This engine represents probably the most common type of stationary steam engine with many thousands produced over the years, some manufacturers continuing into the 1960's. A number of engines like this are still at work, particularly where there is already a steam supply on site for process purposes and the engine can be used to generate electric power. The smaller sizes of engine are usually a twin cylinder inverted vertical compound layout, with a fully-enclosed crankcase and high pressure oil lubrication fed to all the journals and bearings - very much like a modern car engine.
It's main advantage however is the speed at which engines of this type can run - 500 rpm or more was common, enabling them to be directly coupled to an electric generator without the need for belts or ropes.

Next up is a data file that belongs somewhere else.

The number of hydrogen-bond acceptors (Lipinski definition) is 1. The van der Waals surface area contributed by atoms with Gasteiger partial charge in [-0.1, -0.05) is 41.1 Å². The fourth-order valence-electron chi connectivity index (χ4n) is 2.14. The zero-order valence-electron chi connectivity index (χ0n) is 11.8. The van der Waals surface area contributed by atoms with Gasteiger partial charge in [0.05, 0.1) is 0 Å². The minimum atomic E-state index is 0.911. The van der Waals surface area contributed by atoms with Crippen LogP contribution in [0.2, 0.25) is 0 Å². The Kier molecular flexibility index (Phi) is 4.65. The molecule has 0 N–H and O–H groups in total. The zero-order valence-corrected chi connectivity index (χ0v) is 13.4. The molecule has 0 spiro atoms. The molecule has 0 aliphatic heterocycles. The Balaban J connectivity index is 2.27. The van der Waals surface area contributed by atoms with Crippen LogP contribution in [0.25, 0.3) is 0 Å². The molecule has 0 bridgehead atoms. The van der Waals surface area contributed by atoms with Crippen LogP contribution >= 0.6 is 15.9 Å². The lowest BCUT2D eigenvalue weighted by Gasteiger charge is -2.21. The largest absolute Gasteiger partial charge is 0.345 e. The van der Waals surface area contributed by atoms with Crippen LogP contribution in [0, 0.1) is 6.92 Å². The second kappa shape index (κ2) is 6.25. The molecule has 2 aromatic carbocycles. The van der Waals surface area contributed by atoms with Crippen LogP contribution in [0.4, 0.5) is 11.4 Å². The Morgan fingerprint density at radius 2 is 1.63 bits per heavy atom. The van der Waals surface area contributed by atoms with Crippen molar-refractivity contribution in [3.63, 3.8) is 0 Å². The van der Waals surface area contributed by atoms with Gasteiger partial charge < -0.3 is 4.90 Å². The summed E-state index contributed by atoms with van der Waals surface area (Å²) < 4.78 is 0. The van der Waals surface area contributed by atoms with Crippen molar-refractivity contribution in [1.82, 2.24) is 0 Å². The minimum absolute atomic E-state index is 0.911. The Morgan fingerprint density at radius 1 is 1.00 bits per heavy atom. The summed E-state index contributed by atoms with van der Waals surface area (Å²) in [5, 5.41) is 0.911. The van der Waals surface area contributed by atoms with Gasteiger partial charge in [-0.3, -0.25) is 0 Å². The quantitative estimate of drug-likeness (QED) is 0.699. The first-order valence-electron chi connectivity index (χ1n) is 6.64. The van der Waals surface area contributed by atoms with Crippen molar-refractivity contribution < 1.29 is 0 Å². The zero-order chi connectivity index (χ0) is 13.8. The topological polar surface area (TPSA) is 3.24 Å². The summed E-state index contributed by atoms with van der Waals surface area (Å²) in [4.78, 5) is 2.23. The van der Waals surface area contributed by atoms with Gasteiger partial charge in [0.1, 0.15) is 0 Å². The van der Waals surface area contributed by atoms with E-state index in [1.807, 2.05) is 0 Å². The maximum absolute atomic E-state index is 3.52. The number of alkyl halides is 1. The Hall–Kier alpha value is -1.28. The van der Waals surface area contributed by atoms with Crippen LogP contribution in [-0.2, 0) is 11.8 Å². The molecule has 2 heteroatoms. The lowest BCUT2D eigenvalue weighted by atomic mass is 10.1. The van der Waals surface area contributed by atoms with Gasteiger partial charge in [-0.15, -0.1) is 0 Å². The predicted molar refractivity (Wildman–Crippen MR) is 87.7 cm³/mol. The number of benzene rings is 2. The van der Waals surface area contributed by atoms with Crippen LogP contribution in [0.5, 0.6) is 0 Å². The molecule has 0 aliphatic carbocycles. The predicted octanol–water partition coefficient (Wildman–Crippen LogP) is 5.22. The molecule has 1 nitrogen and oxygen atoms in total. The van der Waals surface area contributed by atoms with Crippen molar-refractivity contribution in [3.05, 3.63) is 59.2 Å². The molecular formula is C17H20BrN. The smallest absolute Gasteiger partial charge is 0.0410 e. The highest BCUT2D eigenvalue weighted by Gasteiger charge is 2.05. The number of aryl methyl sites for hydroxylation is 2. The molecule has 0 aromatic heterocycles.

The engine has cylinders of 7" and 11" with a 6" stroke, running at 560 rpm, developing about 45 hp.
The engine has led a varied life. It was built by Browett Lindley Ltd in 1900 and initially supplied to Thomas Nuttall's Oak and Lakefield Mills in Farnworth, near Bolton, possibly to provide electricity for the lighting in the mills. It was subsequently acquired by the De Havilland Aircraft Co, Lostock where it was later overhauled by apprentices and presented to the Bolton Technical College as a laboratory engine. It was donated to the Society in 1967.
A particularly important feature is that its original 110 volt, 250 amp dc dynamo still survives, complete with open commutator and copper gauze brushes. It is believed to have been manufactured by J H Holmes of Newcastle and is probably older than the engine - possibly 1880's